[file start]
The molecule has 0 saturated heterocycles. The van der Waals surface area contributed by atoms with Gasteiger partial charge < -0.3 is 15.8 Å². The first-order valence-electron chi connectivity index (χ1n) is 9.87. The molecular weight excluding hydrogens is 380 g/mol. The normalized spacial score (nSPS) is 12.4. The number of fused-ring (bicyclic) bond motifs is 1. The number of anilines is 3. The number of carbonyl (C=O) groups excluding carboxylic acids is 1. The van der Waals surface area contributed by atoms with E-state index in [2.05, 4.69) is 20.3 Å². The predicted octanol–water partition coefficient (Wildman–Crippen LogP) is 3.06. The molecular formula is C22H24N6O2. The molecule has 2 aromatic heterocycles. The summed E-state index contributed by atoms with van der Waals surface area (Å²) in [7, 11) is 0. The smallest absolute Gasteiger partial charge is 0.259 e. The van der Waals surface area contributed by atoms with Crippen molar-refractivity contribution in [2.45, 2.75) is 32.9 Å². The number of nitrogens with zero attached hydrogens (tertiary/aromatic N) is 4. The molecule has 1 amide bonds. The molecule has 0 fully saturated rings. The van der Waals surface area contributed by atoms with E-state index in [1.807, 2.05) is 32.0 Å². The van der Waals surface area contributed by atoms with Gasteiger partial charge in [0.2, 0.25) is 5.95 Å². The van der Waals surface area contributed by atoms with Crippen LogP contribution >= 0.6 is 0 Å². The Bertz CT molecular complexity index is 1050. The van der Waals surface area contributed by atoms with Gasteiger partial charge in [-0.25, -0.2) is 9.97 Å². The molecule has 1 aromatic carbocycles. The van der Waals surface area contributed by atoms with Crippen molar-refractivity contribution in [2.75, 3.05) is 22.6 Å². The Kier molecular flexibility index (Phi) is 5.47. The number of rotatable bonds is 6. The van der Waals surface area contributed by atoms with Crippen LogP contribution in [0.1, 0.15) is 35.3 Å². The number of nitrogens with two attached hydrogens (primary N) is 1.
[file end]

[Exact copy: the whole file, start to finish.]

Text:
The molecule has 0 saturated heterocycles. The van der Waals surface area contributed by atoms with Gasteiger partial charge < -0.3 is 15.8 Å². The first-order valence-electron chi connectivity index (χ1n) is 9.87. The molecular weight excluding hydrogens is 380 g/mol. The normalized spacial score (nSPS) is 12.4. The number of fused-ring (bicyclic) bond motifs is 1. The number of anilines is 3. The number of carbonyl (C=O) groups excluding carboxylic acids is 1. The van der Waals surface area contributed by atoms with E-state index in [2.05, 4.69) is 20.3 Å². The predicted octanol–water partition coefficient (Wildman–Crippen LogP) is 3.06. The molecular formula is C22H24N6O2. The molecule has 2 aromatic heterocycles. The summed E-state index contributed by atoms with van der Waals surface area (Å²) in [7, 11) is 0. The smallest absolute Gasteiger partial charge is 0.259 e. The van der Waals surface area contributed by atoms with Crippen molar-refractivity contribution in [2.45, 2.75) is 32.9 Å². The number of nitrogens with zero attached hydrogens (tertiary/aromatic N) is 4. The molecule has 1 amide bonds. The molecule has 0 fully saturated rings. The van der Waals surface area contributed by atoms with E-state index in [1.807, 2.05) is 32.0 Å². The van der Waals surface area contributed by atoms with Gasteiger partial charge in [0.2, 0.25) is 5.95 Å². The van der Waals surface area contributed by atoms with Crippen LogP contribution >= 0.6 is 0 Å². The Bertz CT molecular complexity index is 1050. The van der Waals surface area contributed by atoms with Gasteiger partial charge in [-0.25, -0.2) is 9.97 Å². The molecule has 1 aromatic carbocycles. The van der Waals surface area contributed by atoms with Crippen molar-refractivity contribution in [2.75, 3.05) is 22.6 Å². The Kier molecular flexibility index (Phi) is 5.47. The number of rotatable bonds is 6. The van der Waals surface area contributed by atoms with Crippen LogP contribution in [0.1, 0.15) is 35.3 Å². The number of nitrogens with two attached hydrogens (primary N) is 1.